Tag Archives: peter Riegart

Bill Forsyth’s Local Hero

If you’ve never seen Bill Forsyth’s Local Hero, drop whatever plans you have this evening and get on it. This is a curious one to review because no description could adequately impart its exact timbre. A hangout film, a low key culture clash dramedy, but more than anything specific or definable it’s just about a few Americans, a few Scots and one hard drinking Russian chilling out together in a small coastal village somewhere in Scotland.

Director Forsyth doesn’t so much construct a thought out script to screen here as he does take an anthropologist’s eye in telling the tale of an American oil conglomerate who sends their top fixer (Peter Riegart) to a small beach community in Scotland with hopes of buying up much of the coastline for an incoming refinery project. This would of course make the townspeople very rich, yet on the other hand take away their homes that have been in the family for generations and leave the natural environment bleeding. This isn’t so much an ‘us vs. them’ thing or any kind of struggle in any way though. Riegart (who is a fascinating dude and who I can only recall in two other projects, the cop opposite Jim Carrey in The Mask and a tiny cameo in Steven Soderbergh’s Traffic) and his aloof assistant (Peter Capaldi) simply blend into the local scenery, chill out and get to know these folk on a naturalistic, believable scale of behaviour. Making friends with the local innkeeper (Dennis Lawson) who doubles as the town accountant and pretty much mayor too, singing songs, talking philosophy to the stars and basically unwinding. The oil company’s CEO (Burt Lancaster) has hilariously little interest in developing a refinery and would much rather sit on the beach with a telescope observing the heavens.

Films this subtly pleasant grow on you and are honestly a balm for the soul, an oasis for perception to vacation in for an hour or so when things can get rough, which for the past year has basically been the story of my life. Forsyth sees these people as not just characters in a script, there to serve story, but just that: people, human beings. Riegart’s oil man is nothing like the brash, cocky big city slicker that some filmmakers would have turned him into. He’s gentle, open to new experiences and ultimately in awe of the way of life he finds in this community. The townsfolk aren’t hostile, protective or scornful of him again like some films would paint them, they’re quaint, wrapped up in their elegiac daily rumination and see him simply as another dude they can have a pint with at the end of the day. I love and admire artists who have what they takes to make a film stocked with actual people instead of cardboard characters, and you don’t see that all the time. A wonderfully eccentric microcosm of two factions of society and not so much how they clash, but more how they cordially find themselves in the same place by circumstance and simply make the most out of it. Great film.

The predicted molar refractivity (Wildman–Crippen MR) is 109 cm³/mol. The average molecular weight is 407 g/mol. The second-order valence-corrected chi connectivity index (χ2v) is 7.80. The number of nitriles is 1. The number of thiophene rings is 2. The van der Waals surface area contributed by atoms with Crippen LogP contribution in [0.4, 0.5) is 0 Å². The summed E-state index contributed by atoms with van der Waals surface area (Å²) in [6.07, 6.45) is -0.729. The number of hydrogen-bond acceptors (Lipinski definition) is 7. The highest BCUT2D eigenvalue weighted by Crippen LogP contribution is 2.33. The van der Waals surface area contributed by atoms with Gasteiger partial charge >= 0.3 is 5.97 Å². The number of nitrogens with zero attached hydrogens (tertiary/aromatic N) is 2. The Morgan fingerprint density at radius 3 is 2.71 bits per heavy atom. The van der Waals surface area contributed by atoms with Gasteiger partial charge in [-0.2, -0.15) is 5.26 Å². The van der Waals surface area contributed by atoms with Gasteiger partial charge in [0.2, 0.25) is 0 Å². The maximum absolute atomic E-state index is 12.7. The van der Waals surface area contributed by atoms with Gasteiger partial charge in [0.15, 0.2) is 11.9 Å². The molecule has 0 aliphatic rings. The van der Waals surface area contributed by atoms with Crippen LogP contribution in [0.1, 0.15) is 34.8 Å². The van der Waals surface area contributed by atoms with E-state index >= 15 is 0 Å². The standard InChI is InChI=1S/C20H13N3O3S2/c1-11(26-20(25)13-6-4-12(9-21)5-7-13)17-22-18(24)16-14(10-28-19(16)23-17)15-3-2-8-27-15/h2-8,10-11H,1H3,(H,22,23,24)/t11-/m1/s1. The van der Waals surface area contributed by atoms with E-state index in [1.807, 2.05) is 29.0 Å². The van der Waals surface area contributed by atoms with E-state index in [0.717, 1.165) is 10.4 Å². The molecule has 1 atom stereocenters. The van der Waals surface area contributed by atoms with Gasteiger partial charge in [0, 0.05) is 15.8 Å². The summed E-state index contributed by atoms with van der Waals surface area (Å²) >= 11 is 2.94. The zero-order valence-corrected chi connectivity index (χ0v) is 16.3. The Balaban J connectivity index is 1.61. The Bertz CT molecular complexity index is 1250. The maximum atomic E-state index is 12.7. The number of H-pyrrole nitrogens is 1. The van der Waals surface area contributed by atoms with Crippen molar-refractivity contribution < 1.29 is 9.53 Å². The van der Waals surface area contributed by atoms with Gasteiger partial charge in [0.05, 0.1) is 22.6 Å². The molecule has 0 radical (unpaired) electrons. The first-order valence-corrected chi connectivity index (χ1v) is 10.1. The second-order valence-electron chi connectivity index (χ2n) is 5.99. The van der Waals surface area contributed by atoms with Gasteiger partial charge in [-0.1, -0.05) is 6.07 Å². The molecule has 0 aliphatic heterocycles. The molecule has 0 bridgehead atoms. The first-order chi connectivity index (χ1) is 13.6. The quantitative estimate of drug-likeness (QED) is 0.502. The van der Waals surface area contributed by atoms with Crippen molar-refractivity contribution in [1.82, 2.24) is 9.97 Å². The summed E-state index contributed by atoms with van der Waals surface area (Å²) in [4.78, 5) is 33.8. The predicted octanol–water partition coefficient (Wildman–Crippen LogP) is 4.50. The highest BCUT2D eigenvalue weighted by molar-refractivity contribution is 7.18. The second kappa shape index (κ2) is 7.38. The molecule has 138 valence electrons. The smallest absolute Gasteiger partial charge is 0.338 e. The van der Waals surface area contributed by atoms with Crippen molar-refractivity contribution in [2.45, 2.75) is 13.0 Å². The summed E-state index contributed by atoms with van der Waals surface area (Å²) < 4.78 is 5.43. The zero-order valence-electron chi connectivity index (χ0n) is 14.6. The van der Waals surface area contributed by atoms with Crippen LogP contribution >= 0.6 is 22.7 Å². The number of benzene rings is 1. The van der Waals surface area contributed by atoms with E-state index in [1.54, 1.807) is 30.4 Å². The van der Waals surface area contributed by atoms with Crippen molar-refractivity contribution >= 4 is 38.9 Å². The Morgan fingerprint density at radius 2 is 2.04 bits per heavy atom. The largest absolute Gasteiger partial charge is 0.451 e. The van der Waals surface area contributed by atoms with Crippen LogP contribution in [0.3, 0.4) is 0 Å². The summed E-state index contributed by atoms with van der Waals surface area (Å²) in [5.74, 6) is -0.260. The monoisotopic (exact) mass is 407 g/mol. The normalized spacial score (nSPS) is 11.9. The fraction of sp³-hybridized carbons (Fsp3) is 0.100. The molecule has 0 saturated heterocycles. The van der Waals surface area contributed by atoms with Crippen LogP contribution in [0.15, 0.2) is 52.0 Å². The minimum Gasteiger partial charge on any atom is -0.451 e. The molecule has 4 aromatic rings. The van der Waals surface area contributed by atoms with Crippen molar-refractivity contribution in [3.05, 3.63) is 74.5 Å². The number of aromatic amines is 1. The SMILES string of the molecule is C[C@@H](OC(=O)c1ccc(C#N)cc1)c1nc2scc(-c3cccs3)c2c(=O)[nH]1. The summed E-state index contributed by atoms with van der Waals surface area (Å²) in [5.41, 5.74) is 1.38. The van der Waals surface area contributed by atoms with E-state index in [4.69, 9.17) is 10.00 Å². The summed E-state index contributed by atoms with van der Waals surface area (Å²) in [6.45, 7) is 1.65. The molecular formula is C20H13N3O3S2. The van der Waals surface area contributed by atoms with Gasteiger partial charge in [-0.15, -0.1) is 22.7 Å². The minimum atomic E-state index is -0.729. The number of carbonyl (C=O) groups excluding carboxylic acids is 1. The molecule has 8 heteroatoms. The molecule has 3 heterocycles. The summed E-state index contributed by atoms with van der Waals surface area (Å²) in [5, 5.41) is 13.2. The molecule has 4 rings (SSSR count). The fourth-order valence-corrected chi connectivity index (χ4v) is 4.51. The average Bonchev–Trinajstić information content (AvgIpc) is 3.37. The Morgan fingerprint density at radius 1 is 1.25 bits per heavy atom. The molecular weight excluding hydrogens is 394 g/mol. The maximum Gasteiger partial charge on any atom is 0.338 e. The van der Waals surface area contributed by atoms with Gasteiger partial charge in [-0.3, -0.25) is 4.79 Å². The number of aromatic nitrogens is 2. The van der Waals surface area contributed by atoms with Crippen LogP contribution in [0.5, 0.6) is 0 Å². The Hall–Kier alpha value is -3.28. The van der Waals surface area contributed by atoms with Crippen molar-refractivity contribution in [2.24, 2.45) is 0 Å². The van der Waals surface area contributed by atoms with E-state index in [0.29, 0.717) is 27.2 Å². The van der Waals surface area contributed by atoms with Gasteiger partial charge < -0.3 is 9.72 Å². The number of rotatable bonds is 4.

-Nate Hill

Passion Of Mind: A Review by Nate Hill

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Passion Of Mind is a little seen fantasy romance tale that stars Demi Moore as a woman named Marie, essentially living double lives in a way. She lives and works in New York, and is as ordinary as any other woman in the world, but when she goes to sleep she wakes up to another life in the French countryside, with another job and children who aren’t in New York. She lives a day in the French life, goes to sleep, wakes up back in the New York life and lives for another day before going to sleep and back again. And so it goes. Is one life a dream? Or both? Is she imagining things, or stuck in some rift? To complicate things, as always happens in film, there are two men, one for each life. Aaron (William Fichtner) is a kind, caring businessman in the New York life who she begins a relationship with. In France she meets compassionate, romantic William (Stellen Skarsgard) who she also begins to fall for. Quite the predicament, no? If the premise sounds familiar to you, here’s why: there was a short lived NBC drama called Awake which ran for one season, starred Jason Isaacs and had the exact same setup. Now while the show obviously borrowed it’s central plotline from this film, it’s no big deal because it’s such a great idea it deserves more than just one shot. The film is quiet, pleasent and sweet, never really taking steps to explain it’s concept but simply letting it’s characters live within it in perplexed, whimsical harmony. Moore has an inherent sweetness to her and she’s wonderful here. One might think a protagonist who is put through a scenario would be confused, stressed out and damaged. Moore plays it her own way, as she always had. Her character is enchanted by her situation, if a little wary. Skarsgard and Fichtner are left field choices for romantic leads, as both are kind of considered character actors with stark, specific looks. Both play it straight here and their casting helps the film loads. Marie has two separate therapists, each from one of the lives (an element which the NBC show used as well), played by Joss Ackland and Peter Riegart. It’s not to serious, not too fluffy, just the right kind of low key romance with an imaginitive streak and a high concept that fits neatly into the story.